This may be no consolation: I was 30 when my first child entered toddlerhood and distinctly remember thinking: I cannot do this (meaning having another child) again. EXHAUSTED ALL THE TIME.

But apparently “mommy brain” means your short term memory disappears, so we forget, and that’s how some of us end up having more children (I was blessed with two more).

When I read in the Spectator that you were pregnant, I rejoiced for you.

It does get better, suicidal attempts wane down to one a year, and at some point they can even go to school!

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We had our kids at 37 and 41. I agree that younger is better especially energy wise. But they are 28 and 24 now and doing well. I only wish we had had time for more.

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I had my sons at 38 and 42, and my second pregnancy was easier than my first one. My 43rd birthday gave me pause because I realized that I was 43 with a 6 month old baby. 😳 When I attended my grade school reunion that year, I was certain that I would have the youngest child of all my classmates. Nope! One of my classmates attended the reunion pregnant with twins at 44! BTW, I hated being reminded of my “advanced maternal age” during both of my pregnancies. 👎

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Truth. Had my second at 36 and realized, even if we wanted a third, I didn’t think my body could take it. (Turns out we should have had a third-the world needs more normies and I’d like lots of grand kids).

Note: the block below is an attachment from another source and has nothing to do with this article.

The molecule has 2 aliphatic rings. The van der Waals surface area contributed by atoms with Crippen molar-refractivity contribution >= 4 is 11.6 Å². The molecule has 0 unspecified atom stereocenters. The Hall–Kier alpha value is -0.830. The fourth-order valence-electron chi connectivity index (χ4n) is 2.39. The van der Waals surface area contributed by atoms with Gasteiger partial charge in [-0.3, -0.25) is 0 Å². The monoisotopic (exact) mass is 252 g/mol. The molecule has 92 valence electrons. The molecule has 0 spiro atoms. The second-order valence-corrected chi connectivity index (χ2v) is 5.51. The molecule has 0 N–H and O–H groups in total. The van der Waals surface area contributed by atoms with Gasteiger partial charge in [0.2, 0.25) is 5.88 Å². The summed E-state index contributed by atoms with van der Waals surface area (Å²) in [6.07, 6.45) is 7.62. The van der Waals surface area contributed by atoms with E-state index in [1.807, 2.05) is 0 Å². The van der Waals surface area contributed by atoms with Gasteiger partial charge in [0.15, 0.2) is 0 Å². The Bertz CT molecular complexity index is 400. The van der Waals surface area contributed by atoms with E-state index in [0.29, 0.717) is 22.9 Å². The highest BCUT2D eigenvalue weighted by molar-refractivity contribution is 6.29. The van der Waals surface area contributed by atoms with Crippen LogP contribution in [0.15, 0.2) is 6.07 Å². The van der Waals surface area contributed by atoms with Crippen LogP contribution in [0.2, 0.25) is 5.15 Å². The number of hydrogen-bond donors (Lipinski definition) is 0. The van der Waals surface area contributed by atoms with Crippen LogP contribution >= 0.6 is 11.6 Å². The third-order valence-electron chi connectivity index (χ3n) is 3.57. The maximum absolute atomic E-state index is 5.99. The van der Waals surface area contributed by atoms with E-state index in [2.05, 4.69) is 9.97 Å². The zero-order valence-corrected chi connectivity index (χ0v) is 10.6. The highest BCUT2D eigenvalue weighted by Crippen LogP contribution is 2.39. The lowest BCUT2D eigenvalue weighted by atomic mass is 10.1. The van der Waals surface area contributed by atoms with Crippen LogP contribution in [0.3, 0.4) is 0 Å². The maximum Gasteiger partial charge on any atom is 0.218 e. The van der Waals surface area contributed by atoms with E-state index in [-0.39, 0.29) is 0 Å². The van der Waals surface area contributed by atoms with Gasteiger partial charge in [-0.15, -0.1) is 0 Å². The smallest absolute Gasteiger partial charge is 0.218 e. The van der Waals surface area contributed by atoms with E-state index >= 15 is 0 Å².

Another benefit-you get retirement lifestyle earlier. My best-friend (51) sent her last (and 4th!) kid off to college this past fall. She and her husband spent Nov in a VRBO in FL, then bought in Jan and spent the winter in their condo. Lots of financial planning and stars aligning made that possible, but would have been impossible with kids at home.

Suggestion-I’ve recently seen a lot of articles, like yours, encouraging marriage, family and having kids early. I’m delighted- my marriage and our kids are responsible for most of the joy in my life. What I’m not seeing is practical advice for these young people (women esp) on how to do it. I wonder if you could crowd-source a “wear sunscreen” type advice piece:

“Ladies and gentleman of the class of 2024, have babies” or “be Christian nationalists”.

I have two high-school aged daughters. The older is heading off to college in a few months. Things are getting real for us-and her. I think she wants a life that looks a lot like ours and there are choices, and sequencing and timing of those choices, that make that outcome more likely.

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